As I approached the river, I felt a need to connect again with the leaves, the two I had just picked up from beneath my secret tree and carefully placed in a plastic bag for safe transport home. But the bag was empty. Had I dropped the leaves? Had they just disappeared? I felt a cold shiver, that eerie and exciting sense that I was not alone, reminiscent of the cold shiver I had felt a few days earlier when I first sensed that the tree, or my ancestors who bent it, or the God who created its seed, was communicating with me.
It started with a walk in the woods, not unlike many of my other walks, but in a new place and with a companion. Our walk destination was to be to the river, so we were listening for the sound of the water and anticipating how long a walk it might be before the river would come into view, and what kind of view it might be, forgetting as we humans often do, that the journey is often the real destination.
“Look at this tree,” I said, calling my friend back from her trek ahead. It was a tall strong oak, but bent horizontally to a right angle about 6 feet up, and then shooting up to the sky at another right angle. “What could have possibly happened to make a tree bend like that?” we voiced aloud, more in curious exclamation than in anticipation of an answer. We stood in awe for a few minutes, taking it in, and talked about possible natural disasters or natural phenomena that might have caused such bends. Then we continued on our walk, forgetting about the curiosity of that tree.
Two days later my walking companion saw an article in her online news feed, a two-year-old article about Indian Trail Trees. She sent it to me immediately, knowing what I would soon know too, that this was our tree. According to the article, over 2000 such trees have been identified throughout North America, with hundreds more being added to the registry every year. The trees, say Native American historians, were bent and tied as saplings by Native Americans, and then untied a year later after they were strong and firm. The trees were to mark trails usually to water. How did this article find us? This was my first cold shiver.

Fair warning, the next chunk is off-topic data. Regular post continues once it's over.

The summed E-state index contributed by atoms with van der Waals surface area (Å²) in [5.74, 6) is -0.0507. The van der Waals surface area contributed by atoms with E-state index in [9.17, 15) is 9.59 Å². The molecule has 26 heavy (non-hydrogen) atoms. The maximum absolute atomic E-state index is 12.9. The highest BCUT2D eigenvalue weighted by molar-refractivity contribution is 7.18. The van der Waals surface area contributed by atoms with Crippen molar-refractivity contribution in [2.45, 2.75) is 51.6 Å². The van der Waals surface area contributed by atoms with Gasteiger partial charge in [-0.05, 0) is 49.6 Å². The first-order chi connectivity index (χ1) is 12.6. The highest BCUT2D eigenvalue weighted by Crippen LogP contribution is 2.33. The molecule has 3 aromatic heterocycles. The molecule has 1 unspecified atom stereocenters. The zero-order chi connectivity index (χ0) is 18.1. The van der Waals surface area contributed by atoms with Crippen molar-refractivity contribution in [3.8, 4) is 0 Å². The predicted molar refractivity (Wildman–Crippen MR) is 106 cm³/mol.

I read the article over and over, followed the link to the registry website, googled to learn more about the trees, and for the next several hours I could think of nothing else. The tree was calling me to come back.
The next day I finished teaching my classes, put on my hiking clothes, and set out to find the tree again. I took photos, walked around a little, picked up a rock nearby as a touchable reminder, and returned home.
Closely examining all the area photos in the tree registry, I was fairly certain my tree had not yet been registered, so I wrote to the registry keeper and sent my photos, and heard back from him the following day requesting longitude/latitude, compass, and circumference data. I let it rest a few days.
Then this morning I awoke with a strong sense that it was time to go back, so shortly after sunrise I made my third visit to the tree. This time I collected all the data, being careful not to do any harm to the tree, then chose two fallen leaves from the ground to bring back home. I placed them in the plastic bag I had brought along so the leaves wouldn’t get crumpled from being held as I walked, and I walked on down toward the river.
The air was cool and crisp, typical for early Fall, early morning, and the ever-shaded forest. Apart from the noise of my own footsteps, the only sounds were the soft chatter of birds in the trees, a distant woodpecker, and the gentle distant roar of streaming water, so soft it could easily be mistaken for the sound of the breeze.
As I caught the first glimpse of the water, I reached for my two leaves. They were gone. My whole body shivered. Surely I must have just dropped them as I walked, I reasoned within myself, but, although I didn’t know the rest of the story, I knew there was something more. I sensed more strongly than ever that I was not alone in these woods.
Then I raised my eyes and exclaimed quietly, “Oh my gosh . . .” There on the river stood a beautiful bird, a Great Blue Heron. I sat down by the river and watched it for 30 minutes before it flew downstream. Then I traced my steps back, looking for the leaves I must have dropped.
Back at the tree, I felt such powerful presence that I just stood and cried. I talked to God, I talked to my Cherokee ancestors, I talked to the tree, knowing in my spirit that all three were at this time and space somehow connected. I looked again for leaves, not the living ones on the tree, but fallen ones among the thousands carpeting the forest floor. None seemed as obvious as the two I had lost, but I managed to find four that I felt pretty certain were from my tree. “Take only two,” I sensed in my spirit, so I chose two and carefully placed the other two back on the ground at the base of the tree. “And take two branches.” That thought seemed to come from nowhere, but why had I not thought of that before? There were dozens of broken branches and twigs on the ground with the leaves. I placed two in my plastic bag, wondering if my bag would again be empty when I got home, but it was all there.
Photos are my own.
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